A Day in the (Humanist) Life of the BHA Faith Schools Campaigner
Richy Thompson describes a typical day in the office
Richy is the British Humanist Association’s Campaigns Officer (Faith Schools and Education) and the UK’s only dedicated campaigner against ‘faith’ schools. The BHA is currently fundraising to support the post for 2012. Please donate today at http://www.justgiving.com/nofaithschools
It’s been a while since I’ve written an article for HumanistLife. The previous two were both written when I was President of the AHS, before I started working as the BHA’s ‘faith’ schools campaigner. I’ve been in this job for slightly over four months now, and I thought it’d be interesting to talk about some of the things I get up to by exploring a typical day – yesterday.
I started the day doing our internal media review, replying to some queries from parents about collective worship, worked in support of local campaigns against ‘faith’ schools, and navigating creationist attack mail. The first big thing I looked at was an email I had received from a member of Milton Keynes Humanists, who I had arranged last week to attend a public meeting being held by anti-choice group, the Society for the Protection of Unborn Children (SPUC), in association with a number of local Muslim groups. SPUC’s “Safe at School” campaign works against good Sex and Relationships Education (SRE) in state-funded schools, particularly focussing on the primary level. Our local member took extensive notes, which should prove very helpful in understanding their tactics. We had another member at their Wakefield meeting last night, who I’m looking forward to hearing more from shortly.
After that, I spent a while investigating a tip-off I had received about a bid from some creationists for a Free School. The bid, on the surface, appears to be from an evangelical Christian group that has nothing to do with creationism, but someone who had met them found that the leadership privately holds creationist beliefs, and intends to ‘teach creation and evolution, but not creationism’ – whatever that means. A number of evangelical groups have bid for Free Schools – more evangelical than any group already providing state-funded education – and serious questions need to be asked about what these groups actually believe, and what they intend to teach, about all sorts of things, not just creationism. I imagine many will have seen the negative publicity that Everyday Champions Church’s bid has attracted, and decided to mask their true colours, perhaps even from the Department for Education. With regards to this particular bid, we’re considering appropriate further steps.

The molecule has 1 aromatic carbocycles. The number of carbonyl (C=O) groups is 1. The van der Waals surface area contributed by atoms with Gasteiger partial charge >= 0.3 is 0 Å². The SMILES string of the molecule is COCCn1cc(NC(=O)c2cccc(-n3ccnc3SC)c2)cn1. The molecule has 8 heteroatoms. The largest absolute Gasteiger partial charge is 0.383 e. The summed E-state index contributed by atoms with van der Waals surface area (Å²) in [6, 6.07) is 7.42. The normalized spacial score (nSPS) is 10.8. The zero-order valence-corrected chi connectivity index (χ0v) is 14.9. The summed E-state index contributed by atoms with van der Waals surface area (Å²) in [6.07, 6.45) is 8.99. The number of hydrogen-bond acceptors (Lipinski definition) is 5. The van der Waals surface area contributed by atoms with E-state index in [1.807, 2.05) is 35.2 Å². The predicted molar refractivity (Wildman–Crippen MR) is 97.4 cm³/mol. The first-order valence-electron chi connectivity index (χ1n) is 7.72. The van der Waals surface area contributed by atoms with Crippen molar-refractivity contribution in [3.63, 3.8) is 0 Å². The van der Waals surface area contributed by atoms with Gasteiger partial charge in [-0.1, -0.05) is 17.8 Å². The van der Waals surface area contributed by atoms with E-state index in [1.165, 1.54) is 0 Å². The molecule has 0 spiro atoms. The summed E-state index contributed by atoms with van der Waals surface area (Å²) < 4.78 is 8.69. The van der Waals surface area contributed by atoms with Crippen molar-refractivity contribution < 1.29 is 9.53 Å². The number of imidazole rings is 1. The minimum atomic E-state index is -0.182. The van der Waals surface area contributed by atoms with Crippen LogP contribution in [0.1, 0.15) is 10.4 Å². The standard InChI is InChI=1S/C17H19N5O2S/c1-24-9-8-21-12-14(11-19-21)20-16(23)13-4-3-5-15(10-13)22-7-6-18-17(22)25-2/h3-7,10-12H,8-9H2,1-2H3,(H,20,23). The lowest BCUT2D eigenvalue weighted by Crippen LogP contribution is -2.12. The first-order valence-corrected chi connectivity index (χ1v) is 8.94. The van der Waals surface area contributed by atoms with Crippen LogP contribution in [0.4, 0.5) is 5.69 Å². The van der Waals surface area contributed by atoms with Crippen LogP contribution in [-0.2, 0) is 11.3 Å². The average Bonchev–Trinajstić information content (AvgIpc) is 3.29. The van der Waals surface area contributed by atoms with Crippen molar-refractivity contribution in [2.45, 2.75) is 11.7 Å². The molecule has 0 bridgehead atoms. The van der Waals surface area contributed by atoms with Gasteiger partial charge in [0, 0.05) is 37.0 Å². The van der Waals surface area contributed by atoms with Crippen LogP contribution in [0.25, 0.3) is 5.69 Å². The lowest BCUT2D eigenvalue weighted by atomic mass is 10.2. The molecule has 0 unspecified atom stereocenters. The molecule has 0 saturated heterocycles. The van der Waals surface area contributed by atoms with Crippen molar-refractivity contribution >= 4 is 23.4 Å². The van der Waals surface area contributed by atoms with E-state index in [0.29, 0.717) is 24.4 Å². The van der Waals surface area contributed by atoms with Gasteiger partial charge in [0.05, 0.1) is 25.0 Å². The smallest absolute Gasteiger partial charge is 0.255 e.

The Education Bill finished its Committee Stage in the House of Lords yesterday, and we’re busy preparing for the Report Stage. Our aim for the law to be changed to put an end to discrimination against teachers and pupils and, really importantly, to stop the huge proliferation of new ‘faith’ schools of all different denominations that we are seeing. We worked with peers in the All Party Parliamentary Humanist Group to get a wide range of amendments tabled during Committee Stage, and during Report Stage we’ll be looking to take a number of these forward for further debate, though perhaps tightening the focus on some in response to what was said during Committee Stage. So yesterday I prepared an internal document where for each of the amendments debated, I looked at what we wanted, what was said, what the Government’s response was, and what I would recommend for further action at the next stage.
Finally, I’ve been doing a lot of work lately around Standing Advisory Councils for Religious Education (SACREs). About half of the 151 SACREs in England and the 22 in Wales have a humanist as a member, but ideally we’d like to see that expanded to all of them. Yesterday we gained three new humanist reps. One of them, Zelda Bailey, I arranged to observe a meeting of the London Borough of Tower Hamlets’ SACRE last week, and she attended that first meeting this week. At the meeting they happened to be putting the finishing touches on the RE Syllabus for the borough, and she found that it didn’t mention the non-religious in any way. Thanks to her last minute interventions, she was able to add “secular worldviews” to the religions and beliefs to be studied each year in Tower Hamlets’ community, voluntary controlled and foundation schools, and most of the Academies – therefore meaning that thousands of children should now learn about non-religious beliefs such as atheism, agnosticism and humanism, when they otherwise wouldn’t have done. New RE syllabuses are only agreed once every five years, so Zelda’s appearance at the meeting was particularly well-timed! And the meeting finished with her being unanimously voted onto the SACRE as a co-opted member.
I finished the day looking at the Humanist SACRE Reps handbook, and how we can improve it to help further instruct all reps in how they can best carry out their role on their SACREs, and doing some preparation for a talk I’m giving to King’s College London Atheist, Humanist and Secular Society I’m giving next week.
All in all, I think this is a really great, tremendously interesting job, but also a hugely important and highly unique one – there’s no-one else in the country (perhaps the world?) working full time to abolish ‘faith’ schools, and yet many non-religious people in the UK would agree that education is the single biggest area in which we are disadvantaged due to our lack of belief.
I would very much like to continue this job, and I think it’s really vital that the British Humanist Association continues to employ a ‘faith’ schools campaigner. So please donate to our JustGiving appeal at http://www.justgiving.com/nofaithschools so that this work can continue.